Date of Award

Spring 1971

Document Type


Degree Name

Master of Arts




When Joseph Heller 's Catch-22 appeared in 1961, it met with extreme reactions from reviewers. Those who attacked the novel did so with fervor. An anonymous reviewer in Daedalus summed up many unfavorable criticisms of the book by charging that Catch-22 wa s not "written"; that it had no story or real characters; that it was repetitive and formless; finally, that it was an example of the most "destructive and immoral" kind of literature--a novel which spat "in-discrimimitely at business and the professions, at respectability, at ideals, at all visible tokens of superiority." Favorable reviews focused mainly on the brilliance of Heller 's humor. Three reviewers, however, went beyond general praise to recognize Heller for his formal achievement and his serious intentions. Robert Brustein commented on both the convincing internal logic and the "new morality" embodied in Catch-22. While commenting on the internal consistency of the novel, Julian Mitchell classified Catch-22 as one of the finest examples of a new genre, "the anguished farce." Nelson Algren praised the truthfulness of what he called "the strongest repudiation of our civilization, in fiction, to come out of World War II."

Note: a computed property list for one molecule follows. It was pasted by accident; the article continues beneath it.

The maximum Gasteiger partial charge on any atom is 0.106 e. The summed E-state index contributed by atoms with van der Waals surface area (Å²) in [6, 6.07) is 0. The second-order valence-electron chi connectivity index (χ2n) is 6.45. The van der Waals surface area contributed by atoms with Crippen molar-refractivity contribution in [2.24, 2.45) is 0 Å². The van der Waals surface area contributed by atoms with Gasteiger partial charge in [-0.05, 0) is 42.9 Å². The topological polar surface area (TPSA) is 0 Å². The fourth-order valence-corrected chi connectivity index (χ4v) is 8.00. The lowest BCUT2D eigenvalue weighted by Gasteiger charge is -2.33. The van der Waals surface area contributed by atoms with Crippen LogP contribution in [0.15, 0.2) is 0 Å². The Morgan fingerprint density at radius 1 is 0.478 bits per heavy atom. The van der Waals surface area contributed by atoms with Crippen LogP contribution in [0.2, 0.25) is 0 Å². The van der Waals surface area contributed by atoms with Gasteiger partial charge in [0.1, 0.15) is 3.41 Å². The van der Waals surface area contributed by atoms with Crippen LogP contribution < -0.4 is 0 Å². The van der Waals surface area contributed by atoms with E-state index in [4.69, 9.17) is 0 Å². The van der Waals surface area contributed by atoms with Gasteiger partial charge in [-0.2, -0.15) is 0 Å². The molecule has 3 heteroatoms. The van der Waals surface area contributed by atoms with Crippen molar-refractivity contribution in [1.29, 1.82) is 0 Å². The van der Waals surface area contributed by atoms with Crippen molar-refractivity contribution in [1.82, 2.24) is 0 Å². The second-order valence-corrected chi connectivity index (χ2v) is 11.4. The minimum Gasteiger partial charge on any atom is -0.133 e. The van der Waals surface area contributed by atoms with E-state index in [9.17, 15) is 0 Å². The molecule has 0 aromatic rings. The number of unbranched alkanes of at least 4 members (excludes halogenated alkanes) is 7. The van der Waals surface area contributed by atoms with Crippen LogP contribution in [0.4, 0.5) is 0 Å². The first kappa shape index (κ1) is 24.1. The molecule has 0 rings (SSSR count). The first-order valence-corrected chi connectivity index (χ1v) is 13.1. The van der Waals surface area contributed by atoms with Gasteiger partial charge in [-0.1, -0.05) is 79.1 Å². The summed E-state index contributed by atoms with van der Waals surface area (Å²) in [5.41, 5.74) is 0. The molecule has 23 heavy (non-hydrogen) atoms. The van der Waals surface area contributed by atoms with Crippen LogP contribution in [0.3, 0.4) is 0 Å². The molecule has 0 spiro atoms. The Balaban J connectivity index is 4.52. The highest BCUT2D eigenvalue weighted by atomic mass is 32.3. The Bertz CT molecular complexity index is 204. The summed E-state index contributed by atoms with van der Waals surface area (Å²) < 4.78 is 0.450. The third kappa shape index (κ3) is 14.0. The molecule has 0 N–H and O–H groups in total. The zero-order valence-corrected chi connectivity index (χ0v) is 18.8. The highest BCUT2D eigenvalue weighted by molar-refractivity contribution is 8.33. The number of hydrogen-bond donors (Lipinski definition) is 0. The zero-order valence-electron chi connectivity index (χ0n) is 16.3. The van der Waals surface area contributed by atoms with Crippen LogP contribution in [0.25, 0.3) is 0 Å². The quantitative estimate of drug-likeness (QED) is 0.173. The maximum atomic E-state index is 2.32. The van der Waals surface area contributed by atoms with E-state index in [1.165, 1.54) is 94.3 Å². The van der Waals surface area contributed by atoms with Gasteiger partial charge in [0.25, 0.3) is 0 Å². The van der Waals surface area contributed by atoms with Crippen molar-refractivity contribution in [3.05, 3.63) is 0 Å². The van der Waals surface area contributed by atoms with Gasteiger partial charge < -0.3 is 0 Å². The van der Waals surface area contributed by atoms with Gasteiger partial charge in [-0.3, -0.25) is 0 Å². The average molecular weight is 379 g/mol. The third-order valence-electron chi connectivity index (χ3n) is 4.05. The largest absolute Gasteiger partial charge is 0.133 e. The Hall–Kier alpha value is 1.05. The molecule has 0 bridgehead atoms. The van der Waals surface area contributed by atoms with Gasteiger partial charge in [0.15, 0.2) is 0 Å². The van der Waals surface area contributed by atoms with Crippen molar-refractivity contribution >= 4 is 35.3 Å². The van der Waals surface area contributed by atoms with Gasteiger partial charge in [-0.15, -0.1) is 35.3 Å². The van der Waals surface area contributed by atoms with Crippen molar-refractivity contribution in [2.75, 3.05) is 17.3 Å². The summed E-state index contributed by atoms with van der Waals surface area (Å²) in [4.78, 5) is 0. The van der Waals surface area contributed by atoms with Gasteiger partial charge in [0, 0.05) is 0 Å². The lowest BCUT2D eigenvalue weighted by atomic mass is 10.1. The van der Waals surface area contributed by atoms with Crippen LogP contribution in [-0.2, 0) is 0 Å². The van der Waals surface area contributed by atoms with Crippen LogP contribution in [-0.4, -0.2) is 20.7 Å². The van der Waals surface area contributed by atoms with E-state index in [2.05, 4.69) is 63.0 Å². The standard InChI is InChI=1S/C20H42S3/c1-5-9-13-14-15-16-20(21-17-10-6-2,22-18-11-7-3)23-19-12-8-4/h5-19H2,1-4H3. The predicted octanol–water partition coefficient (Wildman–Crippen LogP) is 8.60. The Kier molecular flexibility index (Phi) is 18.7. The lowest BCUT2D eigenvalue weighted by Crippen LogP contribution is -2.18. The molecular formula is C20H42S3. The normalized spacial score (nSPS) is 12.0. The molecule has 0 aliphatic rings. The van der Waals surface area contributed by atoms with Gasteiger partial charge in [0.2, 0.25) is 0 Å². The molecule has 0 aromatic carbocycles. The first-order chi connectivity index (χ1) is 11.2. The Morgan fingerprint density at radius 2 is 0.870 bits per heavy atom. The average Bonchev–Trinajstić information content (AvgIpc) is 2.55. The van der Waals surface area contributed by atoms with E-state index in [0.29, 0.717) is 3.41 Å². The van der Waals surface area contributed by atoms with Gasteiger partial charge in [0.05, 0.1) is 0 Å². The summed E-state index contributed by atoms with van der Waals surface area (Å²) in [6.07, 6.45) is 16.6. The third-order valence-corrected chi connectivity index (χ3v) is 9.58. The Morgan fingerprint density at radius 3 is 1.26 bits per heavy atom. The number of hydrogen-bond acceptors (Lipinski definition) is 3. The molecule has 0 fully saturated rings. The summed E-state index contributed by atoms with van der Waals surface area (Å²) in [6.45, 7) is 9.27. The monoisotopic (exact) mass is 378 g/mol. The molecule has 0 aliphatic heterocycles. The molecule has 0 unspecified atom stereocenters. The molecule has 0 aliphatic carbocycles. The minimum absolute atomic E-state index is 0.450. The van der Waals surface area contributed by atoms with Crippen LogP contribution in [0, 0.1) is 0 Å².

Reason and morality are vitally connected issues in the novel, and the first chapter of this essay will examine that connection. Heller manipulates reason in the construction of scenes, the basic units of structure in his episodic plot. Absurdity is symbolized in the "reasoning" employed by the army-bureaucrats in scene after scene. This absurdity becomes immoral as it is perpetuated by human action, victimizing and ultimately destroying most of the rational characters in Catch-22. The intention of the first chapter is to define how the concern with reason (or the lack of it) which Heller builds technically into his book functions to define a moral perspective.

The Second and third chapters will discuss the artistic pattern of the novel as a whole. The focus of the second chapter will be Heller 's use of time as a structural device. In the third chapter, an analysis of the structure of Catch-22 will emphasize a pattern of guilt and redemption which suggests that Heller 's concern is not simply moral, but religious.